Editors' ChoiceInfluenza

From Bird to Mammal

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Science Translational Medicine  22 May 2013:
Vol. 5, Issue 186, pp. 186ec86
DOI: 10.1126/scitranslmed.3006553

The recent emergence of a novel avian influenza A (H7N9) virus in China renews public health concerns about another lethal avian influenza A (H5N1) virus, which usually causes human infections through contact with infected birds. If by exchanging genes with other strains of influenza, one of the avian influenza viruses could gain the ability to be easily and sustainably transmitted among humans, it would set the stage for a highly lethal pandemic.

Zhang and colleagues investigated whether reassortments of genes between the avian H5N1 virus and the highly transmissible (but less deadly) pandemic 2009 H1N1 influenza A strain could result in a hybrid virus that causes deadly infection and can be transmitted in respiratory droplets among mammals. They created 127 hybrid viruses that retained the hemagglutinin (HA) gene of H5N1. This gene encodes the protein that binds to host cells and confers specificity for birds. This avian HA gene was grouped with different combinations of the other seven genes from H1N1. The authors found 89 viruses that caused comparable or more severe disease than H5N1 in mice—a correlate of human disease severity. They also determined whether infected guinea pigs could transmit hybrid viruses in respiratory droplets by placing healthy animals in cages adjacent to those of infected guinea pigs, then testing for virus in nasal washings and antibodies in the blood. Eight of 21 hybrid viruses tested were able to pass from infected to neighboring guinea pigs, including four viruses that transmitted faster than H1N1; none of the guinea pigs died.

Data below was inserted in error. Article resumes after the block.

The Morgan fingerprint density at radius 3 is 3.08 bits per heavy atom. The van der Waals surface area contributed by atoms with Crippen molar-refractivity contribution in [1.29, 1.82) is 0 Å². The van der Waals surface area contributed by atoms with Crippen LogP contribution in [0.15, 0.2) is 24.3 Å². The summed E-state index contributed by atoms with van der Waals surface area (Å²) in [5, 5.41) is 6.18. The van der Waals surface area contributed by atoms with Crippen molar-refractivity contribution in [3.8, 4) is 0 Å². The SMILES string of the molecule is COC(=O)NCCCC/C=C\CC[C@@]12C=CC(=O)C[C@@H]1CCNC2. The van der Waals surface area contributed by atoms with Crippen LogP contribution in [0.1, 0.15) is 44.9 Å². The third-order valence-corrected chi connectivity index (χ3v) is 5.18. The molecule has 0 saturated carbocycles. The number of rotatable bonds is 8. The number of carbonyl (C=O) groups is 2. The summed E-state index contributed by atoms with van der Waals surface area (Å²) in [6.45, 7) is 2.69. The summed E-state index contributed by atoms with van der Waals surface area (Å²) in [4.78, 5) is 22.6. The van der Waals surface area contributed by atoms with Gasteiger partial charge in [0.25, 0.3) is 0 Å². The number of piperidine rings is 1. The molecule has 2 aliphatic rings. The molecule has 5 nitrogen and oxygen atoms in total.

This and similar studies have been controversial because of concerns for release of these potentially deadly viruses from the laboratory, resulting in a year-long moratorium on such studies. Zhang et al. report that their study was conducted before the moratorium, in an enhanced animal biosafety level 3 facility approved for the handling of such viruses. Nonetheless, this study confirms that reassortments between highly pathogenic and highly transmissible influenza viruses, even without changes in the HA gene, can result in hybrid viruses that are both pathogenic and easily transmissible. This study raises concern that such reassortments could happen in nature. It also provides clues as to which gene combinations may be responsible for conferring transmissibility, which could help scientists better identify these viruses and interrupt transmission.

Y. Zhang et al., H5N1 hybrid viruses bearing 2009/H1N1 virus genes transmit in guinea pigs by respiratory droplet. Science, 2 May 2013 (Doi:10.1126/science.1229455). [Abstract]

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